Around four years ago, when I had just finished reading a complex Ludlum classic in 11th grade, I gave Matthew Reilly’s Temple a try due to praises it received from a book club. This was an eye-opener for me. Temple made me realize that books can be an epic action movie with a limitless budget when compared to Hollywood where the filmmakers are limited in creativity despite all the advancements in CGI and VFX technology.
Reilly’s narrative in all his books isn’t just limited to limitless action. His plots are critical of the real problems in today’s world like capitalism, white supremacy and the unchecked strategic power of the first world nations. Though a casual reader may just enjoy his books, the critical parts can be observed when reading with a focus on the subplots and the bigger picture of his stories. This made me realize that I can inspire a social change in the readers along with just the fun of action. But I don’t think I have achieved this yet.
After browsing the net for fun books that I’d enjoy, I borrowed Clive Cussler’s ‘Inca Gold’ from a library around the same year. This book read like a classic mix between an amphibious Indiana Jones and James Bond. I instantly admired Cussler’s flagship protagonist, Dirk Pitt, who inspired me to pit characters against nature’s fury and survive with hellish damage. Pitt is classy, funny and a person every man wants to be. Cussler has used detailed technical descriptions in his classic books which made me understand the vehicles and machines in his stories to a good extent. I’ve tried my best to do it in my book – Alaskan Storm.
I then bought Cussler’s ‘Atlantis Found’ and was stunned by the outrageously epic magnitude of plotting the book had. The historical conspiracy in it breathes life to multiple myths and legends with enough realism which is done using science. The climactic battle in this book with an Antarctic setting was chaos multiplied exponentially. The fun in this memorable scene is something I aim to reinvent and surpass someday in my career.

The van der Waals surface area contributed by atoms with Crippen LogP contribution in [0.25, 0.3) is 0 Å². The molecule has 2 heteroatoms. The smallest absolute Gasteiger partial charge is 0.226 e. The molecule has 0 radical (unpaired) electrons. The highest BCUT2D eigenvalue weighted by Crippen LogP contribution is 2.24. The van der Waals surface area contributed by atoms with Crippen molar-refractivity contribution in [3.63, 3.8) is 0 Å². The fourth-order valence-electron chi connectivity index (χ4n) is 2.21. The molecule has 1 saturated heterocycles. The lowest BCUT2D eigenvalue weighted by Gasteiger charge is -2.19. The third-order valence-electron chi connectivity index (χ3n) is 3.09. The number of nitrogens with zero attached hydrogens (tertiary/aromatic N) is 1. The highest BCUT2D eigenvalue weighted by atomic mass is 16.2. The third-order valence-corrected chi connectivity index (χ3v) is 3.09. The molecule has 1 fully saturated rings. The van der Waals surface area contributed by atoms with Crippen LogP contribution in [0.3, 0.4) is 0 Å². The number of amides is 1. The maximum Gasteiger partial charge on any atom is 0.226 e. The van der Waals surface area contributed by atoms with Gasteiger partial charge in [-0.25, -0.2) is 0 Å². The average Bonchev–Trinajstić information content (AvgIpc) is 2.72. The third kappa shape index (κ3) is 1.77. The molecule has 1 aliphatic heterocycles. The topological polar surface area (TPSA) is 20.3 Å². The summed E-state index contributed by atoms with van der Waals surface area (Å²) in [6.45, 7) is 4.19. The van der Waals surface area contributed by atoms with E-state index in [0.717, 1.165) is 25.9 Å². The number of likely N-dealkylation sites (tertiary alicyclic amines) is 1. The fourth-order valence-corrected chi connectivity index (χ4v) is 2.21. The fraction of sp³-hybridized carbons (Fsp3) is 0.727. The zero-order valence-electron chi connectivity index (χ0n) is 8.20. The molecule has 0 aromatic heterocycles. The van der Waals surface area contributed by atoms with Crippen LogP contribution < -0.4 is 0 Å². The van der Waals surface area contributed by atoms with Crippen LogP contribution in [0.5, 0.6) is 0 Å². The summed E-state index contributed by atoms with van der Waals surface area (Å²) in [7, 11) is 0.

James Rollins, on the other hand, showed me the level of research that is needed for a serious action adventure thriller through his scientifically accurate writing. About two years ago, I borrowed Bloodline from a library and got hooked onto the Sigma Force series which makes science scary with grim realism. Rollins’ characters, the Sigma operators, are fleshed out so well, that his books are like an emotional journey. The use of animals like Kane, the Belgian Shepard, for tactical purposes in his book fascinated me enough to use Buck, a St. Bernard in my book – Alaskan Storm. I plan to flesh out Buck much more and give him an emotional role in the 3rd part of Blood Stone Impact, but just imagining that scene in my head makes me curse myself.
These books have shaped how I currently write and I hope to evolve my content into a new style. Every day of inaction in my limbo floods ideas into my head’s limited memory space that’s filled with a lot of weird stuff. I wish to write faster to put all my characters into the public sphere but I’m just figuring out how to write. I’ve learned that the only cure for impatience is actually doing the work that is going to take me from point A to Point C through Point B instead of trying to jump the distance.
I’m immensely lucky to know two great Indie authors whose unique masterpieces are something I hold as a standard for my writing to level up to someday. One of them, Aiden L. Bailey, has brought out a fictional socio-political revolution around the world through quantum computers in his book – The Benevolent Deception. Amazingly, he hasn’t gone into the technical part of the story but has focused on four unique characters whose lives are socially changed by this revolution. The other author, Andrew Warren, has brought out the dark side of life in his neo-noir book – Tokyo Black. His descriptions and characterizations are something that traditionally published authors should aim to achieve. These two awesome gentlemen have mentored me with patience and I feel very lucky to have known them.
My book Alaskan Storm is available on Amazon Kindle for just $0.99 and I hope that I eventually do justice to everyone who’ve inspired me, directly or indirectly, by constantly learning and evolving my writing skills.